A US military investigation has found there was no misconduct by US troops over Iraqi civilian deaths in the town of Ishaqi, a spokesman says.
Marines and other service personnel will be given ethical training
Maj Gen William Caldwell said reports that troops "executed" a family during a raid on a house in March and tried to cover it up were "absolutely false".
Questions over the 11 deaths in Ishaqi come amid a Pentagon inquiry into a bigger alleged massacre in Haditha.
The US has announced extra training in moral and ethical values for troops.
Iraqi Prime Minister Nouri Maliki has criticised coalition forces for what he describes as habitual attacks against civilians.
News in the US this week has been dominated by discussion of the investigations in Iraq, the BBC's Adam Brookes reports from Washington.
The Bush administration has had an exceptionally difficult time focusing public attention on what it says is the progress being made by the new Iraqi government, our correspondent says.
A report filed by Iraqi police accused US troops of rounding up and deliberately shooting 11 people in the house in Ishaqi, including five children and four women, before blowing up the building.
The BBC footage from Ishaqi was cross-checked with other images
Maj Gen Caldwell said the US investigation into events in Ishaqi, where the military says it was attempting to capture insurgents, had found no wrongdoing on the part of the troops.
Four bodies including that of an insurgent were found after the raid while up to nine "collateral deaths" resulted from the US raid, according to the investigation.
It added that a precise death toll could not be determined because of collapsed walls and debris.
All the correct procedures were followed when troops came under fire as they approached the house, Maj Gen Caldwell said.
"The investigation revealed the ground force commander, while capturing and killing terrorists, operated in accordance with the rules of engagement governing our combat forces in Iraq," he added.
"Allegations that the troops executed a family living in this safe house, and then hid the alleged crimes by directing an air strike, are absolutely false."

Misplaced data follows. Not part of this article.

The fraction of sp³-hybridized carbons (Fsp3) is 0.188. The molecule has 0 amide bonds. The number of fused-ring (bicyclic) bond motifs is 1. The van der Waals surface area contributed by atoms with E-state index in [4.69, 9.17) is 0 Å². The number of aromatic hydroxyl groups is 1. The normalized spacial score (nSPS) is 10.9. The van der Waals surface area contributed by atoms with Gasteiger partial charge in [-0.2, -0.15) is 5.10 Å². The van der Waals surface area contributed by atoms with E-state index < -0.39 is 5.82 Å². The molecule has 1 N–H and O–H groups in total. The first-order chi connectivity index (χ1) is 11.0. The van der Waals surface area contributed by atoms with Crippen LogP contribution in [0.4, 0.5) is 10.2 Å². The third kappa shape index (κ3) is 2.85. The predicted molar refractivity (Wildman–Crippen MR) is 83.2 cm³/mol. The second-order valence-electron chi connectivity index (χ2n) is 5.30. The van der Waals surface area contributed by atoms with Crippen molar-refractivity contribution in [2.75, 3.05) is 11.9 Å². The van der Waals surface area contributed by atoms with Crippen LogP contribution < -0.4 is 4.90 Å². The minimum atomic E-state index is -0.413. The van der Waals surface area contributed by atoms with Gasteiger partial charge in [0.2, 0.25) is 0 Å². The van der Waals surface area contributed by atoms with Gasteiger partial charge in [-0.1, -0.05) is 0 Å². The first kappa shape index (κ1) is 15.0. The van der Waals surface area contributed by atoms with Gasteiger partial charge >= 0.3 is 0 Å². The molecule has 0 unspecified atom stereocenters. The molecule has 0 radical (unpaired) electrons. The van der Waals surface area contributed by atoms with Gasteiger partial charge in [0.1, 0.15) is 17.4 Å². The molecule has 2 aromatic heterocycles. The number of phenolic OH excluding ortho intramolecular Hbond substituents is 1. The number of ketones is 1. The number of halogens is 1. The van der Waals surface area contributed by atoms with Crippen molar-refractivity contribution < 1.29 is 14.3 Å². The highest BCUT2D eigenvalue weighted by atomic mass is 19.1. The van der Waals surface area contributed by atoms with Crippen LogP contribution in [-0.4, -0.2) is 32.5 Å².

The outcome of the Pentagon investigation emerged a day after the BBC released video footage that appears to show the aftermath of US action in Ishaqi, about 100km (60 miles) north of Baghdad.
The video tape obtained by the BBC shows a number of dead adults and children at the site with what our world affairs editor John Simpson says were clearly gunshot wounds.
The pictures came from a hardline Sunni group opposed to coalition forces.
It has been cross-checked with other images taken at the time of events and is believed to be genuine.
Other probes are being carried out into the alleged massacre at Haditha, and also into claims that an Iraqi man was deliberately killed on 26 April in Hamdaniya - and that the circumstances were covered up. Seven marines and a navy sailor are being held over the claims.
The Iraqi government has also launched an investigation into the alleged massacre at Haditha, where eyewitnesses claim US marines shot dead 24 civilians after a roadside bomb attack in November.
Mr Maliki said he would ask the US for the investigative files into the incident.
Violence against civilians was "common among many of the multinational forces", he added.
Many troops had "no respect for citizens, smashing civilian cars and killing on a suspicion or a hunch", he added.
US Defense Secretary Donald Rumsfeld said on Friday that 99.9% of US forces conducted "themselves in an exemplary manner".